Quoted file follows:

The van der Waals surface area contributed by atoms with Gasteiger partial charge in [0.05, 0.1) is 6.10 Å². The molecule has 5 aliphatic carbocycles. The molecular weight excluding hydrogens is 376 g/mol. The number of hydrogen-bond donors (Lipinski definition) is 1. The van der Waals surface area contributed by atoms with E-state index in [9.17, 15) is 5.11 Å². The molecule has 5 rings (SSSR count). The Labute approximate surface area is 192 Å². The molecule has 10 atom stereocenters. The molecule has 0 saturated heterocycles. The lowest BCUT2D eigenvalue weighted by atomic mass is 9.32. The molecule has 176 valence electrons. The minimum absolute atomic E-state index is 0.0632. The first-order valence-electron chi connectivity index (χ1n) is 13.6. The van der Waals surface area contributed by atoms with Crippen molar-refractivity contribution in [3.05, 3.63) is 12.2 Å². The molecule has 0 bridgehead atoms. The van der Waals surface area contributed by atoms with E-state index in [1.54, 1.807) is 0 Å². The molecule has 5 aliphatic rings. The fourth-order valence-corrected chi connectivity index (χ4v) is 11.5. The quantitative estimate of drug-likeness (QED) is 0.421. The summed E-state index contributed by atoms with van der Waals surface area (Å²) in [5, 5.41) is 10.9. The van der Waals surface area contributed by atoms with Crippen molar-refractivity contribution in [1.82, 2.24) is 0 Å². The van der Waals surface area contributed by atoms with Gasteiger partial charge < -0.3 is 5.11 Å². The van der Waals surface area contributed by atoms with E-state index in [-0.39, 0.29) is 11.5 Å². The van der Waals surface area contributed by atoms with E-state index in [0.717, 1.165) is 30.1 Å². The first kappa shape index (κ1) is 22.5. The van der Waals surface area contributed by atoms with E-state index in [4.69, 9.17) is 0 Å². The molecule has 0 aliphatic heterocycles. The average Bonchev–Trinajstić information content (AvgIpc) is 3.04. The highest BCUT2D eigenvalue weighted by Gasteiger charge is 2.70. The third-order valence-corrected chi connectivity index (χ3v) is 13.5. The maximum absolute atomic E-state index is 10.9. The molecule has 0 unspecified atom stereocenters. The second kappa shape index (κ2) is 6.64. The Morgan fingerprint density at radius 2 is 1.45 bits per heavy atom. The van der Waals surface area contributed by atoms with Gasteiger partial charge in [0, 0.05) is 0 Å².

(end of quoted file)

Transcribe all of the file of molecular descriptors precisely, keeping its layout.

The van der Waals surface area contributed by atoms with Gasteiger partial charge in [0.05, 0.1) is 6.10 Å². The molecule has 5 aliphatic carbocycles. The molecular weight excluding hydrogens is 376 g/mol. The number of hydrogen-bond donors (Lipinski definition) is 1. The van der Waals surface area contributed by atoms with E-state index in [9.17, 15) is 5.11 Å². The molecule has 5 rings (SSSR count). The Labute approximate surface area is 192 Å². The molecule has 10 atom stereocenters. The molecule has 0 saturated heterocycles. The lowest BCUT2D eigenvalue weighted by atomic mass is 9.32. The molecule has 176 valence electrons. The minimum absolute atomic E-state index is 0.0632. The first-order valence-electron chi connectivity index (χ1n) is 13.6. The van der Waals surface area contributed by atoms with Crippen molar-refractivity contribution in [3.05, 3.63) is 12.2 Å². The molecule has 0 bridgehead atoms. The van der Waals surface area contributed by atoms with E-state index in [1.54, 1.807) is 0 Å². The molecule has 5 aliphatic rings. The fourth-order valence-corrected chi connectivity index (χ4v) is 11.5. The quantitative estimate of drug-likeness (QED) is 0.421. The summed E-state index contributed by atoms with van der Waals surface area (Å²) in [5, 5.41) is 10.9. The van der Waals surface area contributed by atoms with Crippen molar-refractivity contribution in [1.82, 2.24) is 0 Å². The van der Waals surface area contributed by atoms with Gasteiger partial charge < -0.3 is 5.11 Å². The van der Waals surface area contributed by atoms with E-state index in [-0.39, 0.29) is 11.5 Å². The van der Waals surface area contributed by atoms with E-state index in [0.717, 1.165) is 30.1 Å². The first kappa shape index (κ1) is 22.5. The van der Waals surface area contributed by atoms with E-state index in [4.69, 9.17) is 0 Å². The molecule has 0 aliphatic heterocycles. The average Bonchev–Trinajstić information content (AvgIpc) is 3.04. The highest BCUT2D eigenvalue weighted by Gasteiger charge is 2.70. The third-order valence-corrected chi connectivity index (χ3v) is 13.5. The maximum absolute atomic E-state index is 10.9. The molecule has 0 unspecified atom stereocenters. The second kappa shape index (κ2) is 6.64. The Morgan fingerprint density at radius 2 is 1.45 bits per heavy atom. The van der Waals surface area contributed by atoms with Gasteiger partial charge in [0, 0.05) is 0 Å².